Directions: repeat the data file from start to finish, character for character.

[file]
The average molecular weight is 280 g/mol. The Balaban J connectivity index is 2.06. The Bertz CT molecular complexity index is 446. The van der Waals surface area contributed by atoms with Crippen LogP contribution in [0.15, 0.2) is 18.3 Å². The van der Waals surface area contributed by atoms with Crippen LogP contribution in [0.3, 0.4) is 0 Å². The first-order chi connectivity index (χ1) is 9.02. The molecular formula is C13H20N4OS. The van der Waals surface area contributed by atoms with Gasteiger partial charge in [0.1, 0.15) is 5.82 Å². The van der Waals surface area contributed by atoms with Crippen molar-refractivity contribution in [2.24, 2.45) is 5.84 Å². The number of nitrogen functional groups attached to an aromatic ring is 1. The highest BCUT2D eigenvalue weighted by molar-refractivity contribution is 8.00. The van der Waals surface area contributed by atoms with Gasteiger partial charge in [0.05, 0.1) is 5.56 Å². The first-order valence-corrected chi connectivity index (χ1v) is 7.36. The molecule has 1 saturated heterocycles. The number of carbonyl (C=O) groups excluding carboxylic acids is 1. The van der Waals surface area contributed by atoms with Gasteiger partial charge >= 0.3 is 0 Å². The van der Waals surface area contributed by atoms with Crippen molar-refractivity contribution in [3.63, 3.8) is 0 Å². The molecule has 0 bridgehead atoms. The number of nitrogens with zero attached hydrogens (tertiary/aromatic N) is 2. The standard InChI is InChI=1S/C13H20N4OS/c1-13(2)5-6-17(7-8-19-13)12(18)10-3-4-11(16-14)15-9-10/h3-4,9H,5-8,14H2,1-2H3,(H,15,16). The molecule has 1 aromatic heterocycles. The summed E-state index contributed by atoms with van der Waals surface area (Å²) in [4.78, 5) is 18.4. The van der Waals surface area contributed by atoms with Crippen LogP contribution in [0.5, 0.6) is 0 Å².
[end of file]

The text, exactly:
The average molecular weight is 280 g/mol. The Balaban J connectivity index is 2.06. The Bertz CT molecular complexity index is 446. The van der Waals surface area contributed by atoms with Crippen LogP contribution in [0.15, 0.2) is 18.3 Å². The van der Waals surface area contributed by atoms with Crippen LogP contribution in [0.3, 0.4) is 0 Å². The first-order chi connectivity index (χ1) is 9.02. The molecular formula is C13H20N4OS. The van der Waals surface area contributed by atoms with Gasteiger partial charge in [0.1, 0.15) is 5.82 Å². The van der Waals surface area contributed by atoms with Crippen molar-refractivity contribution in [2.24, 2.45) is 5.84 Å². The number of nitrogen functional groups attached to an aromatic ring is 1. The highest BCUT2D eigenvalue weighted by molar-refractivity contribution is 8.00. The van der Waals surface area contributed by atoms with Gasteiger partial charge in [0.05, 0.1) is 5.56 Å². The first-order valence-corrected chi connectivity index (χ1v) is 7.36. The molecule has 1 saturated heterocycles. The number of carbonyl (C=O) groups excluding carboxylic acids is 1. The van der Waals surface area contributed by atoms with Gasteiger partial charge >= 0.3 is 0 Å². The van der Waals surface area contributed by atoms with Crippen molar-refractivity contribution in [3.63, 3.8) is 0 Å². The molecule has 0 bridgehead atoms. The number of nitrogens with zero attached hydrogens (tertiary/aromatic N) is 2. The standard InChI is InChI=1S/C13H20N4OS/c1-13(2)5-6-17(7-8-19-13)12(18)10-3-4-11(16-14)15-9-10/h3-4,9H,5-8,14H2,1-2H3,(H,15,16). The molecule has 1 aromatic heterocycles. The summed E-state index contributed by atoms with van der Waals surface area (Å²) in [4.78, 5) is 18.4. The van der Waals surface area contributed by atoms with Crippen LogP contribution in [0.5, 0.6) is 0 Å².